5 Introduction: Parallel efficiency of executed code, E=S/P; where executing the code in parallel on P h/w contexts yielded a speedup S over serial execution. MAIN TASK- Maximizing E for all processes in a system. Maximizing E => Maximizing Speedup achieved, S. Avg. h/w contexts contributes large speed up, so space sharing of threads is approximated (Load Balancing). In case of Truly malleable parallel programs, it is hard to change the no. of s/w threads at runtime i.e. Load Balancing is not easy) Making such a decision automatically for malleable processes is SCAF (SCheduling and Allocation with Feedback).

6 Introduction contd. Following requirements need to be satisfied by SCAF: Total system efficiency optimized. No modification or recompilation. Effectiveness in both batch and real time processing scenarios. System load from both processes (truly malleable and not truly malleable), is taken into account (since SCAF only accounts for malleable processes). SCAF seeks to solve performance and administrative problems related to execution of multiple multithreaded application on multi core machines.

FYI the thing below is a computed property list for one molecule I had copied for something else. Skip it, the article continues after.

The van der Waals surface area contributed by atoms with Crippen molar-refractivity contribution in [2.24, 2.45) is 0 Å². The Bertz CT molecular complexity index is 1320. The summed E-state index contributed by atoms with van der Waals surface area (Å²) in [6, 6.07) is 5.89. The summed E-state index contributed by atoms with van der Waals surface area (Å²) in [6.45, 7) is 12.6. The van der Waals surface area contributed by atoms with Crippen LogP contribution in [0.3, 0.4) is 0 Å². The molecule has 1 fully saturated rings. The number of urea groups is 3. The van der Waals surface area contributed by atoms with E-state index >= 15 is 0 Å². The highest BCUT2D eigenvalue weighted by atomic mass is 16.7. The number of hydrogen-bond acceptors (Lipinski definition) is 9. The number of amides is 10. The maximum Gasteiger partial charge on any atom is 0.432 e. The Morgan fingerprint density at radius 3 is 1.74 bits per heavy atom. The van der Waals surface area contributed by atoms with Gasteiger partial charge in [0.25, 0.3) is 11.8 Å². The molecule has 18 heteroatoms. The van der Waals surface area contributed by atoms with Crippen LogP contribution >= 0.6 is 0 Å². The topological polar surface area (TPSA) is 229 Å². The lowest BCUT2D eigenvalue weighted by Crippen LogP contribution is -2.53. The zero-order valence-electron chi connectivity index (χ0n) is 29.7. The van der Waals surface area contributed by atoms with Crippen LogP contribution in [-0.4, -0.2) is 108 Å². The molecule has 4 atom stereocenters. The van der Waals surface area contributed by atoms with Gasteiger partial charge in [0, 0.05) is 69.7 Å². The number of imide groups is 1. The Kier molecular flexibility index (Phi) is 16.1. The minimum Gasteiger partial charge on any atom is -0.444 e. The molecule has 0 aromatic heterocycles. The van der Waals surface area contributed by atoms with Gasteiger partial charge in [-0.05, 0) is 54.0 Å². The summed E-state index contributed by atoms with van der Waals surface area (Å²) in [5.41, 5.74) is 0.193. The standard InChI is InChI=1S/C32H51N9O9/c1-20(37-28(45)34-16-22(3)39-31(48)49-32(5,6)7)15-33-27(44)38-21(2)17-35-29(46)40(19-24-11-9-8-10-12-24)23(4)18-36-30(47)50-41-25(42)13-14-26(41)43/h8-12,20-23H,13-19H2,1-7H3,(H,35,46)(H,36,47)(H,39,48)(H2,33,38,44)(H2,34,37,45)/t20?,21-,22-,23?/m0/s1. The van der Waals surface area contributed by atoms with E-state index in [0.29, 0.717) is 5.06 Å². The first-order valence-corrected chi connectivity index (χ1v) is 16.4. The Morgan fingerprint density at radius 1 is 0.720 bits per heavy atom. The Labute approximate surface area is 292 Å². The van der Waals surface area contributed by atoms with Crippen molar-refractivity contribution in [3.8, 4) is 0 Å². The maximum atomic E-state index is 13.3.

7 Existing solutions to the problem: 1.Controlling Oversubscription by modifying systems thread package: Tucker et al modified a Thread package used on Encore Multimax, and created a centralized daemon, which suspend the no. of running threads on the system to avoid oversubscription, when necessary. Disadvantages: > no run-time performance measurements taken into account => not good for malleable processes. > use of some specific parallel paradigm, where programmer has to create a queue of tasks to be executed by threads => manual intervention is needed. By modifying only systems thread package, many programs were supported but things were not fully automated !!!! Reference: A. Tucker and A. Gupta, Process control and scheduling issues for multiprogrammed shared-memory multiprocessors," in Proceedings of the twelfth ACM symposium on Operating systems principles, ser. SOSP89.